Hi dear readers,
When it comes to children, the heart of each of us starts to soften. It is difficult to raise them up, but it is wonderful looking at their angel face while playing. No one wishes bad things to them. However, the disease does not ask for any wishes.
It is hard to face an ill child, especially when it has to do with his mind. It is also a hard decision to start drugs to your little sweetheart, but when antipsychotics are a must, they have to be administered, especially, when it comes to schizophrenia.
Actually, the use of atypical antipsychotics has been broadened enough to include other psychotic disorders such behavior and conduct symptoms or/and affective and bipolar disorders.
As for any other drug, there are side effects for antipsychotics too. That’s why researchers have studied the role of antipsychotic meds in children’s metabolism to ensure the effect on blood glucose, and consequently, to diabetes onset.
In fact, the research database provides studies that have shown a relationship between the use of such drugs and the metabolic problems in young population. To date, weight gain, insulin resistance and high blood sugar levels were strongly associated with the use of these medications.
Remarkably, in this new study, the researchers found that children under 18 years old had tripled the chance to get type 2 diabetes as compared to children receiving other psychotropic medications for the same symptoms.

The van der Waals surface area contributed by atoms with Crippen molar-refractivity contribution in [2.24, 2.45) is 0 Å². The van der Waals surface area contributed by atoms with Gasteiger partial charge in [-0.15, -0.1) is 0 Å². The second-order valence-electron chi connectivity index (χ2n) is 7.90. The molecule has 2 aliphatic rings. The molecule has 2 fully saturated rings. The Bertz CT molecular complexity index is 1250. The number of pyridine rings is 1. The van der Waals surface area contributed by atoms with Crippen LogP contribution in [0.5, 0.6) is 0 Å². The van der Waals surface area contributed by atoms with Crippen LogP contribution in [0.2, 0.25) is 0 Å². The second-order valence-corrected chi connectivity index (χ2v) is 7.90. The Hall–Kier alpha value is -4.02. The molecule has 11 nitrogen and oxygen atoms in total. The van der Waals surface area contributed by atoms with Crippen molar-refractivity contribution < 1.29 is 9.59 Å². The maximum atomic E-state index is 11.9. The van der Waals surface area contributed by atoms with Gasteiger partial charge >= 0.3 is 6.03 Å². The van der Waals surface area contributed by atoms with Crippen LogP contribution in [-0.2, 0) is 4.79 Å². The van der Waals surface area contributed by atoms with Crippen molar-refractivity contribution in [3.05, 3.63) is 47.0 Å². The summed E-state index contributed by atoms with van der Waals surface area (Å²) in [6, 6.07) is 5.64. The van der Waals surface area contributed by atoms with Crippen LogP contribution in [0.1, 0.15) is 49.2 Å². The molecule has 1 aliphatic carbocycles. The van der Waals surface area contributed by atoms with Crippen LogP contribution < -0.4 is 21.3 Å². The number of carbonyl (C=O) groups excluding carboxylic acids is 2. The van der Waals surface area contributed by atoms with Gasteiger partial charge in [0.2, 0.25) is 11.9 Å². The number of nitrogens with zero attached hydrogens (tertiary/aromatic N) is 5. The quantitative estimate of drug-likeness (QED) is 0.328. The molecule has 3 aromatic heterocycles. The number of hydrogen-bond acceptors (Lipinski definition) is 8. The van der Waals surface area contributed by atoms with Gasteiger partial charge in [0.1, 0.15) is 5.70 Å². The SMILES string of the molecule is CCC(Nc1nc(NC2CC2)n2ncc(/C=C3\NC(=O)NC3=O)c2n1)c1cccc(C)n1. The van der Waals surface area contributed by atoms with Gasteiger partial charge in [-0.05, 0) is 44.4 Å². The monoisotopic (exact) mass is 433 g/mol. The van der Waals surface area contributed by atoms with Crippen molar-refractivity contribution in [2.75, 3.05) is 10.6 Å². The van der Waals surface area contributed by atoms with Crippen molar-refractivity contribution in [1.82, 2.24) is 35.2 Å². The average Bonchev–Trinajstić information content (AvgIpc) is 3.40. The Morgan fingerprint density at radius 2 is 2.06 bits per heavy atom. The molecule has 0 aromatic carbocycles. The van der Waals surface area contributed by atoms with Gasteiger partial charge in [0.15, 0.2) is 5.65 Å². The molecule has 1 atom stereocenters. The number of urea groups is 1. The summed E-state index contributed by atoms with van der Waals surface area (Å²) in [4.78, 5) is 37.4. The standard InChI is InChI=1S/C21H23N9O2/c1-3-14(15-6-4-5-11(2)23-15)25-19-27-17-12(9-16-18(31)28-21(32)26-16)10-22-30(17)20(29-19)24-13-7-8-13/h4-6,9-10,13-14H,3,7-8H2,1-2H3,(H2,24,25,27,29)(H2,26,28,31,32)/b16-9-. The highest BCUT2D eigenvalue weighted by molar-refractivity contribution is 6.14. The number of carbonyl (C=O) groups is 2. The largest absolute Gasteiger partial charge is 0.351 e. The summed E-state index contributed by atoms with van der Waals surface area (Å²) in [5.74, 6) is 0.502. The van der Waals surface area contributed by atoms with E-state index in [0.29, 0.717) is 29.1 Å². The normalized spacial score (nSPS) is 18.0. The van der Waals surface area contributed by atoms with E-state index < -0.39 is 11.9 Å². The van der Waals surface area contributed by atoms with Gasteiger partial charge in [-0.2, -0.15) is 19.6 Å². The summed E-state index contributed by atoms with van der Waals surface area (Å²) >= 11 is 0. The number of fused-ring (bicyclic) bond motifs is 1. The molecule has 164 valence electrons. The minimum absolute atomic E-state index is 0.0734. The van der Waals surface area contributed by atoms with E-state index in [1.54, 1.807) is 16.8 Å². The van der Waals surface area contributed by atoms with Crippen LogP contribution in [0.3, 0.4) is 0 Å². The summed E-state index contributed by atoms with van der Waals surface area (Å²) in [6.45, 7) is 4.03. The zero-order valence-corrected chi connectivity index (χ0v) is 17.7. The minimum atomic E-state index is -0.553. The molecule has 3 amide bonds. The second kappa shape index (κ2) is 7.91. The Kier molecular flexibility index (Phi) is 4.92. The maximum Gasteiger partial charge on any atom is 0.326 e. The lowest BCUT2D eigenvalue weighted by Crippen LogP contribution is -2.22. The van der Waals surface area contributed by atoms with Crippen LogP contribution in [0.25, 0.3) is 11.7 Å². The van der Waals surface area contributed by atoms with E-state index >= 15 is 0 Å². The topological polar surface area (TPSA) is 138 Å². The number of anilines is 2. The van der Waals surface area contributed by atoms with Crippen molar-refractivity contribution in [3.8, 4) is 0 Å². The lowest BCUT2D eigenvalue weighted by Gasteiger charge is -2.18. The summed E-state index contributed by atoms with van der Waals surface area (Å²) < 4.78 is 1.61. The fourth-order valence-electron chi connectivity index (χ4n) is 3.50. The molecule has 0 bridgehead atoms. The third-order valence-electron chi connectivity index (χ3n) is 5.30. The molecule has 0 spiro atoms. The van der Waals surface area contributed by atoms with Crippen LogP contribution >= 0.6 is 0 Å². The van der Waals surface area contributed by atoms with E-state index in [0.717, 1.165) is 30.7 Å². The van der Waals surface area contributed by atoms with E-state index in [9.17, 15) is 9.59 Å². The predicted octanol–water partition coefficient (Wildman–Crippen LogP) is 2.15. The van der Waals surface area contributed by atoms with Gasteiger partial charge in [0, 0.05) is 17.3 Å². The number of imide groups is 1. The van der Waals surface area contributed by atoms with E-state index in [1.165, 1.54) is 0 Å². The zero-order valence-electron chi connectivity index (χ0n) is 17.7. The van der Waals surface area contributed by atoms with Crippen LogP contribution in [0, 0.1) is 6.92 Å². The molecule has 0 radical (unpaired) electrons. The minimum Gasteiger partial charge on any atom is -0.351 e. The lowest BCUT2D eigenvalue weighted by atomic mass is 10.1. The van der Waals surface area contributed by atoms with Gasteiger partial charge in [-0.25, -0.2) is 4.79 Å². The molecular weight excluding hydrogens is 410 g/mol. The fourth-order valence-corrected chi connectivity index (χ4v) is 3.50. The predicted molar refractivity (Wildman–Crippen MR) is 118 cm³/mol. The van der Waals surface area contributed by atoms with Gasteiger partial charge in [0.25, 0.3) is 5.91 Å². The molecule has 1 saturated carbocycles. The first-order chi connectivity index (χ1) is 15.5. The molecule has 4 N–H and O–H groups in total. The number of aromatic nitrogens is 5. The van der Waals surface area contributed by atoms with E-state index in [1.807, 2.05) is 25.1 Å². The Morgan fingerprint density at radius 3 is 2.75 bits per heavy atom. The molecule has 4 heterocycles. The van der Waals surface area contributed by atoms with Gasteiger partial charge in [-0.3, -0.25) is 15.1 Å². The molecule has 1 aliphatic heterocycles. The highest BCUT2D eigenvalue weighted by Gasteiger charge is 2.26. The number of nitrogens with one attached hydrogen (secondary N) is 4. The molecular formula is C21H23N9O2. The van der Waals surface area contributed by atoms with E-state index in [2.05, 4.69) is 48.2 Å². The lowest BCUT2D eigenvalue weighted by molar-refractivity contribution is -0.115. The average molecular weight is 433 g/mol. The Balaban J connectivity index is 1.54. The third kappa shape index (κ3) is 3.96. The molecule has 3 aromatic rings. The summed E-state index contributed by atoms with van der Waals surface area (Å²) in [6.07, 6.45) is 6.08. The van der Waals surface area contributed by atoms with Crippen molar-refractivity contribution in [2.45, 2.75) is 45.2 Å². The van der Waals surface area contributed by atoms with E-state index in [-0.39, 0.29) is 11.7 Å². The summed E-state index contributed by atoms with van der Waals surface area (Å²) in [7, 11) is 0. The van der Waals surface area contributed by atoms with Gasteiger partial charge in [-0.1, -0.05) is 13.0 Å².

This study (from the Tennessee Medicaid program, years 1996 to 2007) included 28,858 children using atypical antipsychotics for first time together with other 14,429 others using psychotropic drugs (control group).
The most common antipsychotic drugs prescribed were risperidone, aripiprazole, quetiapine, olanzapine, and chlorpromazine equivalents. Other psychotropic drugs used included lithium, psychostimulants, benzodiazepines, antidepressants and α-agonists (control group).
Kids are included in the vulnerable population, i.e. their metabolism rate is still high due to maturing process. This could explain why children could develop diabetes much easier than any other age-groups.
Therefore, the recommendations of these study researchers included close monitoring of children taking these drugs for possible metabolic effects (such as diabetes). In addition, their use should be limited to the most appropriate indication of using “the lowest dose in the shortest time”, said Dr.Ray, the principal study investigator.
At the end, decision is made by both doctor and patient's parents (you) depending on the actual health conditions of your kid.
All the best!
Written by Dr.Albana Greca Sejdini, Md, MMedSc
Medically reviewed by Dr.Ruden Cakoni, MD, Endocrinologist